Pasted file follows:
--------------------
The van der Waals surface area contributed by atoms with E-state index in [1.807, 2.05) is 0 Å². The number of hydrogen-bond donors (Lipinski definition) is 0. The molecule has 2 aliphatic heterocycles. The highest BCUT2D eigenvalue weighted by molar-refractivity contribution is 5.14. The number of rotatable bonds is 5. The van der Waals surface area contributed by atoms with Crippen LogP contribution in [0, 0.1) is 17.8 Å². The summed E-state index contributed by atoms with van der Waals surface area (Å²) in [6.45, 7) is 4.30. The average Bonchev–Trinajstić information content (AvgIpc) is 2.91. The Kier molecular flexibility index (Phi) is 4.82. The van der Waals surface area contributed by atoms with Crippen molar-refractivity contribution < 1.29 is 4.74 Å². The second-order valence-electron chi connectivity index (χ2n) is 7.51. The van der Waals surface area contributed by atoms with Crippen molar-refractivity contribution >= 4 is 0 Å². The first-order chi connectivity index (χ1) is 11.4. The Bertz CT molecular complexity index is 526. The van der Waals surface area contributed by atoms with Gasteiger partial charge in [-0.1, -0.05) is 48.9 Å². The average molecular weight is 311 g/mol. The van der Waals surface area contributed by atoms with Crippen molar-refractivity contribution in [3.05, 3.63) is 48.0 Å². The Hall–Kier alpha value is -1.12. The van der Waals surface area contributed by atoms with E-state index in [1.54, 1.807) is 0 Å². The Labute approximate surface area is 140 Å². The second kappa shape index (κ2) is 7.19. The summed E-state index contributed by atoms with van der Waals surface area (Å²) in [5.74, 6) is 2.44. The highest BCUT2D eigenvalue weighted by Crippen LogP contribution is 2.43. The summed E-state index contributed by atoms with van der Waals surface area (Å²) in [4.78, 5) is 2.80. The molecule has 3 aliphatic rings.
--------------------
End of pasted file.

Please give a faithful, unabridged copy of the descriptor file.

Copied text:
The van der Waals surface area contributed by atoms with E-state index in [1.807, 2.05) is 0 Å². The number of hydrogen-bond donors (Lipinski definition) is 0. The molecule has 2 aliphatic heterocycles. The highest BCUT2D eigenvalue weighted by molar-refractivity contribution is 5.14. The number of rotatable bonds is 5. The van der Waals surface area contributed by atoms with Crippen LogP contribution in [0, 0.1) is 17.8 Å². The summed E-state index contributed by atoms with van der Waals surface area (Å²) in [6.45, 7) is 4.30. The average Bonchev–Trinajstić information content (AvgIpc) is 2.91. The Kier molecular flexibility index (Phi) is 4.82. The van der Waals surface area contributed by atoms with Crippen molar-refractivity contribution < 1.29 is 4.74 Å². The second-order valence-electron chi connectivity index (χ2n) is 7.51. The van der Waals surface area contributed by atoms with Crippen molar-refractivity contribution >= 4 is 0 Å². The first-order chi connectivity index (χ1) is 11.4. The Bertz CT molecular complexity index is 526. The van der Waals surface area contributed by atoms with Gasteiger partial charge in [-0.1, -0.05) is 48.9 Å². The average molecular weight is 311 g/mol. The van der Waals surface area contributed by atoms with Crippen molar-refractivity contribution in [3.05, 3.63) is 48.0 Å². The Hall–Kier alpha value is -1.12. The van der Waals surface area contributed by atoms with E-state index in [1.54, 1.807) is 0 Å². The Labute approximate surface area is 140 Å². The second kappa shape index (κ2) is 7.19. The summed E-state index contributed by atoms with van der Waals surface area (Å²) in [5.74, 6) is 2.44. The highest BCUT2D eigenvalue weighted by Crippen LogP contribution is 2.43. The summed E-state index contributed by atoms with van der Waals surface area (Å²) in [4.78, 5) is 2.80. The molecule has 3 aliphatic rings.